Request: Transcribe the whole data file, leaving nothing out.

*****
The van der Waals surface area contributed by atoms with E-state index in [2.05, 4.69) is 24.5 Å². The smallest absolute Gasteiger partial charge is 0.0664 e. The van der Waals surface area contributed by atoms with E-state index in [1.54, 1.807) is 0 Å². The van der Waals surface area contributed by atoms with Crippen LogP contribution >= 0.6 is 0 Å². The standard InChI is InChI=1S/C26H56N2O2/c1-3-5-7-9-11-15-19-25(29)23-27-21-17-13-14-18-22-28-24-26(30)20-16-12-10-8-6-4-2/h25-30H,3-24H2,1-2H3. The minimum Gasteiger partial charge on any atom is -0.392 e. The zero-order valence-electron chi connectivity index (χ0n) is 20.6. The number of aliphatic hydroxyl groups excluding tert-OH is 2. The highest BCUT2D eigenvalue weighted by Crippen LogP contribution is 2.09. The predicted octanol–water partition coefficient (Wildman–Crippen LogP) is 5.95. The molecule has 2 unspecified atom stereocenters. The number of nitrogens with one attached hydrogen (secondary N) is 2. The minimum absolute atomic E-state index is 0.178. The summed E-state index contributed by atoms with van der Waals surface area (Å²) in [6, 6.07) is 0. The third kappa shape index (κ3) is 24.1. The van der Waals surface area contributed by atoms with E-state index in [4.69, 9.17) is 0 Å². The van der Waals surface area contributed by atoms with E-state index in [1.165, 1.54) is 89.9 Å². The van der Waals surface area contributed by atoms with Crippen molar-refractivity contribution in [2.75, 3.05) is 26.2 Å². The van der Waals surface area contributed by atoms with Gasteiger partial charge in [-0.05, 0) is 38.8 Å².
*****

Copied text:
The van der Waals surface area contributed by atoms with E-state index in [2.05, 4.69) is 24.5 Å². The smallest absolute Gasteiger partial charge is 0.0664 e. The van der Waals surface area contributed by atoms with E-state index in [1.54, 1.807) is 0 Å². The van der Waals surface area contributed by atoms with Crippen LogP contribution >= 0.6 is 0 Å². The standard InChI is InChI=1S/C26H56N2O2/c1-3-5-7-9-11-15-19-25(29)23-27-21-17-13-14-18-22-28-24-26(30)20-16-12-10-8-6-4-2/h25-30H,3-24H2,1-2H3. The minimum Gasteiger partial charge on any atom is -0.392 e. The zero-order valence-electron chi connectivity index (χ0n) is 20.6. The number of aliphatic hydroxyl groups excluding tert-OH is 2. The highest BCUT2D eigenvalue weighted by Crippen LogP contribution is 2.09. The predicted octanol–water partition coefficient (Wildman–Crippen LogP) is 5.95. The molecule has 2 unspecified atom stereocenters. The number of nitrogens with one attached hydrogen (secondary N) is 2. The minimum absolute atomic E-state index is 0.178. The summed E-state index contributed by atoms with van der Waals surface area (Å²) in [6, 6.07) is 0. The third kappa shape index (κ3) is 24.1. The van der Waals surface area contributed by atoms with E-state index in [4.69, 9.17) is 0 Å². The van der Waals surface area contributed by atoms with E-state index in [1.165, 1.54) is 89.9 Å². The van der Waals surface area contributed by atoms with Crippen molar-refractivity contribution in [2.75, 3.05) is 26.2 Å². The van der Waals surface area contributed by atoms with Gasteiger partial charge in [-0.05, 0) is 38.8 Å².